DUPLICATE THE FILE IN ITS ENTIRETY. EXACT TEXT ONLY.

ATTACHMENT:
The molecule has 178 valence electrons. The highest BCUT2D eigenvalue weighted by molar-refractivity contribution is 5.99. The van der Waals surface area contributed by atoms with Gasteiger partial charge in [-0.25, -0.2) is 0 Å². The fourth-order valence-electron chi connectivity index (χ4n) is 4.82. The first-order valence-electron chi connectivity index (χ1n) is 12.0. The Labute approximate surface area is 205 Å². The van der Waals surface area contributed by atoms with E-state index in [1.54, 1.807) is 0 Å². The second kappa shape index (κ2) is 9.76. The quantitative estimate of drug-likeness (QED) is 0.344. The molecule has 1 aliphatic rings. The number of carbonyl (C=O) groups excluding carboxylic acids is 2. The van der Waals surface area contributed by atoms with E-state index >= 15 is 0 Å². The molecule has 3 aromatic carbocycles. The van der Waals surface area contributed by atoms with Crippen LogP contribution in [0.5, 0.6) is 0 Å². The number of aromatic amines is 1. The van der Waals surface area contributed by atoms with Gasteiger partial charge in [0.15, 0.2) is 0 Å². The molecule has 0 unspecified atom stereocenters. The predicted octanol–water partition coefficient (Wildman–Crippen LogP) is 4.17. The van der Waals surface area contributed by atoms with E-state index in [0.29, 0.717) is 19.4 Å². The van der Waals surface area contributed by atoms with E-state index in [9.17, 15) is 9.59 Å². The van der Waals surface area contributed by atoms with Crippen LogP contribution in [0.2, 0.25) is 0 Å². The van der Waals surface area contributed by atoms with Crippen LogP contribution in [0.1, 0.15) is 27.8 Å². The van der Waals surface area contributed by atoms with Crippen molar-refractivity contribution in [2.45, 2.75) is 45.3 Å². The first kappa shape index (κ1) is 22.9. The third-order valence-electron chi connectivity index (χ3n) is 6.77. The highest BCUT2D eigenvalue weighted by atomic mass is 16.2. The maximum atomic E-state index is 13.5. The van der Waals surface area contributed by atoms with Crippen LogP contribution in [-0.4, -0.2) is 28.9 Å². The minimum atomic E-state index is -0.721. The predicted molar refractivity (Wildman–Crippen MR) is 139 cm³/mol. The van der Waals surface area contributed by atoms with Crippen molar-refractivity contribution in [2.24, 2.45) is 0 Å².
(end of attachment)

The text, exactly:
The molecule has 178 valence electrons. The highest BCUT2D eigenvalue weighted by molar-refractivity contribution is 5.99. The van der Waals surface area contributed by atoms with Gasteiger partial charge in [-0.25, -0.2) is 0 Å². The fourth-order valence-electron chi connectivity index (χ4n) is 4.82. The first-order valence-electron chi connectivity index (χ1n) is 12.0. The Labute approximate surface area is 205 Å². The van der Waals surface area contributed by atoms with E-state index in [1.54, 1.807) is 0 Å². The second kappa shape index (κ2) is 9.76. The quantitative estimate of drug-likeness (QED) is 0.344. The molecule has 1 aliphatic rings. The number of carbonyl (C=O) groups excluding carboxylic acids is 2. The van der Waals surface area contributed by atoms with E-state index >= 15 is 0 Å². The molecule has 3 aromatic carbocycles. The van der Waals surface area contributed by atoms with Crippen LogP contribution in [0.5, 0.6) is 0 Å². The number of aromatic amines is 1. The van der Waals surface area contributed by atoms with Gasteiger partial charge in [0.15, 0.2) is 0 Å². The molecule has 0 unspecified atom stereocenters. The predicted octanol–water partition coefficient (Wildman–Crippen LogP) is 4.17. The van der Waals surface area contributed by atoms with E-state index in [0.29, 0.717) is 19.4 Å². The van der Waals surface area contributed by atoms with E-state index in [9.17, 15) is 9.59 Å². The van der Waals surface area contributed by atoms with Crippen LogP contribution in [0.2, 0.25) is 0 Å². The van der Waals surface area contributed by atoms with Crippen LogP contribution in [0.1, 0.15) is 27.8 Å². The van der Waals surface area contributed by atoms with Crippen molar-refractivity contribution in [2.45, 2.75) is 45.3 Å². The first kappa shape index (κ1) is 22.9. The third-order valence-electron chi connectivity index (χ3n) is 6.77. The highest BCUT2D eigenvalue weighted by atomic mass is 16.2. The maximum atomic E-state index is 13.5. The van der Waals surface area contributed by atoms with Crippen LogP contribution in [-0.4, -0.2) is 28.9 Å². The minimum atomic E-state index is -0.721. The predicted molar refractivity (Wildman–Crippen MR) is 139 cm³/mol. The van der Waals surface area contributed by atoms with Crippen molar-refractivity contribution in [2.24, 2.45) is 0 Å².